The Year of Korea-Japan Friendship

This is true: last year, both Japan and South Korea designated 2005 as the “Year of Korea-Japan Friendship” to celebrate forty years of diplomatic relations. Cue sarcastic guffaw.

A few weeks ago, the prefectural assembly of the poor rural province of Shimane on the coast of the Japan Sea declared “Takeshima Day,” celebrating their territorial ownership of the disputed island. Come now, surely you jest. That’s not very nice! You don’t own it! It’s “disputed.” After all, it’s just a set of rocks where no one can live anyway. How silly! That’s what you and I might think. It’s like when some legislature in Idaho declares “Creationism Day,” or Alabama celebrates Jefferson Davis’s Birthday.

What was the response in South Korea to this bunch of fisherman and farmers? Restraint, perhaps? A strongly-worded rebuke? Alas, no: people start cutting off pinkies in protest, marching in the streets, carrying out hunger strikes, self-immolation, and football matches have been called off because the safety of visiting Japanese players “can no longer be guaranteed.” It’s at times like this when Curzon applies his palm to his forehead and screams out, “You people are crazy!” Is Korea, as a nation, too damned amateur to even rule itself?

At first, the Marmot wrote that politicians in both countries were above the fray as they engaged in a “battle of nerves.” Alas, it was not meant to last. Here’s what South Korea’s President Roh had to say yesterday:

“This truly amounts to [Japan] justifying its past invasion and negating the liberation of Korea.”

Fortunately, there are adults on the both opposing sides. Said Rep. Kang Jae-sup, Floor Leader of the ROK Opposition GNP: “Many people have been satisfied by Roh’s remarks and basically we don’t oppose his stance… But I hope he would act in a more refined way.” Good, a nice adult statement. Rep Park Kun-Hye, leader of the GNP: “The ruling Uri Party and the government is now overreacting, forcing us ask them to calm down.” Thank you. The Opinion Page of the English Language Korea Times: “The biggest, if not, the singular, problem is: why should the president himself have expressed this?” And the reaction in Japan, first from Chief Cabinet Secretary Hiroyuki Hosoda: “While thoroughly analyzing [the statement], we must listen to the South Korean government’s circumstances and argument.” Ahh, that was nice and measured. And finally, Prime Minister Koizumi: “I believe we [Japan and Korea] are unwavering in our commitment to developing friendship and cooperative relations in a future-oriented manner.”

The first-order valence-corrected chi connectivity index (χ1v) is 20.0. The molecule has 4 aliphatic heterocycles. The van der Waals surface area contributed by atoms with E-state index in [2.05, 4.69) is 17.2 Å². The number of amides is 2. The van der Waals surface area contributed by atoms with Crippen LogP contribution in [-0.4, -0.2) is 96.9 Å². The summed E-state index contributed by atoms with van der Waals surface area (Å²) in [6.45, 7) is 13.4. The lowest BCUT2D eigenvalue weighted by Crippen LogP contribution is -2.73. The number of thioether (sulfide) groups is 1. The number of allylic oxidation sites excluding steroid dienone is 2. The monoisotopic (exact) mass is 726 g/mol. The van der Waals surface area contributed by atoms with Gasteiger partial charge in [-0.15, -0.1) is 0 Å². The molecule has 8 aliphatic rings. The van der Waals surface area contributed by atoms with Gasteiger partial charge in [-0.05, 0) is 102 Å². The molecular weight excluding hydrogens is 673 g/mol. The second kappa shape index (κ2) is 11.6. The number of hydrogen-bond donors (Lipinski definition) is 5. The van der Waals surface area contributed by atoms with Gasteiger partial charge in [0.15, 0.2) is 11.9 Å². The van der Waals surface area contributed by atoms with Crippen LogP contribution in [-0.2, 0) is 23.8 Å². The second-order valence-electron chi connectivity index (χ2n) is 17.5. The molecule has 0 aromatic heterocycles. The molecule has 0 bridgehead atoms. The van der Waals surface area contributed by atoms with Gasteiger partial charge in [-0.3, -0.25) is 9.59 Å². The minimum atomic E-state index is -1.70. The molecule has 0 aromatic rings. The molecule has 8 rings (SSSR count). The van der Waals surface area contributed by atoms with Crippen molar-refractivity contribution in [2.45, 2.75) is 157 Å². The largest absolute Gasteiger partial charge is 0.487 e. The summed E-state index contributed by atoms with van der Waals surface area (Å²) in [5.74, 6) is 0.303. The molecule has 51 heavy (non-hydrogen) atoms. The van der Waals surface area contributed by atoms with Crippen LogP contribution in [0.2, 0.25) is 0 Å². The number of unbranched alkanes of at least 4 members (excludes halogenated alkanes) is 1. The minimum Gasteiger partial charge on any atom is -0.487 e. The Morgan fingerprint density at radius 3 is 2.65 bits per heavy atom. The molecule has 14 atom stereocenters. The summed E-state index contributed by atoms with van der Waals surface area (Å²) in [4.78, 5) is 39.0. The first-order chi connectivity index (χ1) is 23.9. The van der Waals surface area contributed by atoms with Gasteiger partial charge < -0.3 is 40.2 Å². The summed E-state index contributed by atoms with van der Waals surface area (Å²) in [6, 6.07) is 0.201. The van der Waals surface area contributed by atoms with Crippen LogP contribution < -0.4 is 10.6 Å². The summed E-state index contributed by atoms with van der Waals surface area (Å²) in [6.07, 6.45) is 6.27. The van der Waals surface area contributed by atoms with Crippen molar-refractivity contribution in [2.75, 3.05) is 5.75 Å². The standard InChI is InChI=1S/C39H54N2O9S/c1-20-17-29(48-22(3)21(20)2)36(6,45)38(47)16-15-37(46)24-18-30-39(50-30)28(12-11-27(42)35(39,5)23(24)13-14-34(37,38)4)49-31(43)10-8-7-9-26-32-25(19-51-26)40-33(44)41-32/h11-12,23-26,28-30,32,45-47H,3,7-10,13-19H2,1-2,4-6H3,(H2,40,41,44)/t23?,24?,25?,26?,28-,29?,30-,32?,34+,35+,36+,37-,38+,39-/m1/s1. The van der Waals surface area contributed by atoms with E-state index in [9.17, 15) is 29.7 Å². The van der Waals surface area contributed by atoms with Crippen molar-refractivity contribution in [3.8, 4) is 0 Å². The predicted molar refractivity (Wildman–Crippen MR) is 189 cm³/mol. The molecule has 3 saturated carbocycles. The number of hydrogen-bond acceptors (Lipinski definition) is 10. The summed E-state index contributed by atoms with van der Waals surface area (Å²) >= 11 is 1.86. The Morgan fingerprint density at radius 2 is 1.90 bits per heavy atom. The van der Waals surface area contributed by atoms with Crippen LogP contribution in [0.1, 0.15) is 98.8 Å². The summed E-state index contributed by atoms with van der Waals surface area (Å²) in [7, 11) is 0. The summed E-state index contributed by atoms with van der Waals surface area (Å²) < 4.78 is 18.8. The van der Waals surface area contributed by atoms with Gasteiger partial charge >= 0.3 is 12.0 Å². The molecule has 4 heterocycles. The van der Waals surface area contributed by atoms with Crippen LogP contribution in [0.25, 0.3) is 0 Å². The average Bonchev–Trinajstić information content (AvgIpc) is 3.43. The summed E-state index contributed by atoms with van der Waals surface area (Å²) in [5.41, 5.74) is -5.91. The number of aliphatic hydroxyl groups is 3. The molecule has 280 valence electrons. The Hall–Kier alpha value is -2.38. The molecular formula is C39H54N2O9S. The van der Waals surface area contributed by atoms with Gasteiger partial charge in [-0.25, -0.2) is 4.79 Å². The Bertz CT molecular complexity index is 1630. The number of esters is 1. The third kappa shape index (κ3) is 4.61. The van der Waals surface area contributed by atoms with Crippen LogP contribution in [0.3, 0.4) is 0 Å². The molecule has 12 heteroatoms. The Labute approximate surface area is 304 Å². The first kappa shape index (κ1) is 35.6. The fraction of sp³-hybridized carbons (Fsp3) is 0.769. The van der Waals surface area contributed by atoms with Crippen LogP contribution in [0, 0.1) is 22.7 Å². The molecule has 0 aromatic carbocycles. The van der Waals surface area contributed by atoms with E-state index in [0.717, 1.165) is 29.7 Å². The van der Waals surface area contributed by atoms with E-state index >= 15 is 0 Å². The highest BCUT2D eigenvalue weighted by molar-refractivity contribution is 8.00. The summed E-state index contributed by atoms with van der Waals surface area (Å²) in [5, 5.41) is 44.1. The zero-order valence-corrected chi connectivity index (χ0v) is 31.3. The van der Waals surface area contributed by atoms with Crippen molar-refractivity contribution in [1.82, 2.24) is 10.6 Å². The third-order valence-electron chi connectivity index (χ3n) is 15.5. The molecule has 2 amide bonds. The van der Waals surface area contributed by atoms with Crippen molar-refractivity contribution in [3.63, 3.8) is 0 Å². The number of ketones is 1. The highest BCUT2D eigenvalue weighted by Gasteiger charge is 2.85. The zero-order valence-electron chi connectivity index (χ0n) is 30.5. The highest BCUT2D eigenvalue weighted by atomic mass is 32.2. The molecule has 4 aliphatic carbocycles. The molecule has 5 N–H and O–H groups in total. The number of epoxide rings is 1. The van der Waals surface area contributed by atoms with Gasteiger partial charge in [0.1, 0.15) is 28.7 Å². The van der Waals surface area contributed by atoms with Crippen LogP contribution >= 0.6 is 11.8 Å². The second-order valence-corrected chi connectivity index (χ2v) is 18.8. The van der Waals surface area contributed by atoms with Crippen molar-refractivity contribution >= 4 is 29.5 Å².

But Roh has had plenty more to say:

There could be a hard diplomatic war… that may reduce exchanges in various sectors and cause economic difficulty… But we do not have to worry much about it … we are determined to take the hardship on our shoulders if we really have to.”
- President Roh, March 23 2005 –

Yes, keep up the struggle, comrade! Where do you recieve the inspiration for this morale-boosting rhetoric, KJI’s greatest hits? And people think Bush is bad. Until Johnny apologizes for pissing in my cornflakes from last week I am going to sit in a corner and throw temper tantrums as I please until he grovels in apology! More of Roh’s gems for your general amusement can be found here.

But Japan’s colonial rule was more than pissing in cornflakes! Right, it sure wasn’t excusable. During the 1910-45 colonial rule, Koreans were barred from using their own language at schools and forced to adopt Japanese names. But by comparison, it smells like rosewater. The Empire built roads, civil society, and a police force. Compare that to, say, France in Southeast Asia, China in Tibet, America in the Philippines, or Spain in just about anywhere in South America. The civil society left by Japan is one reason that Korea is so prosperous today. Indeed, the Koreans are educated enough to know what happened and be angry about it. Compare that to the history of the Congo. When the Belgians pulled out in 1960, the country of 15 million people was left with just 18 college graduates and no doctors, lawyers, or engineers. Is it any wonder that it’s currently in a civil war that has left more than two million dead?

In Korea, party politics isn’t a struggle between Left and Right, rich and poor, ethnic group, economic group, class, or religion. It’s age-based, with the realist, anti-DPRK older generation voting for the GNP, and the educated DPRK-sympathizing anti-American young generation voting Uni and Roh. I hope these temper tantrums are just a sign of that age gap. Not all agree.

FOOTNOTE: The modern history of the dispute, from Wikipedia: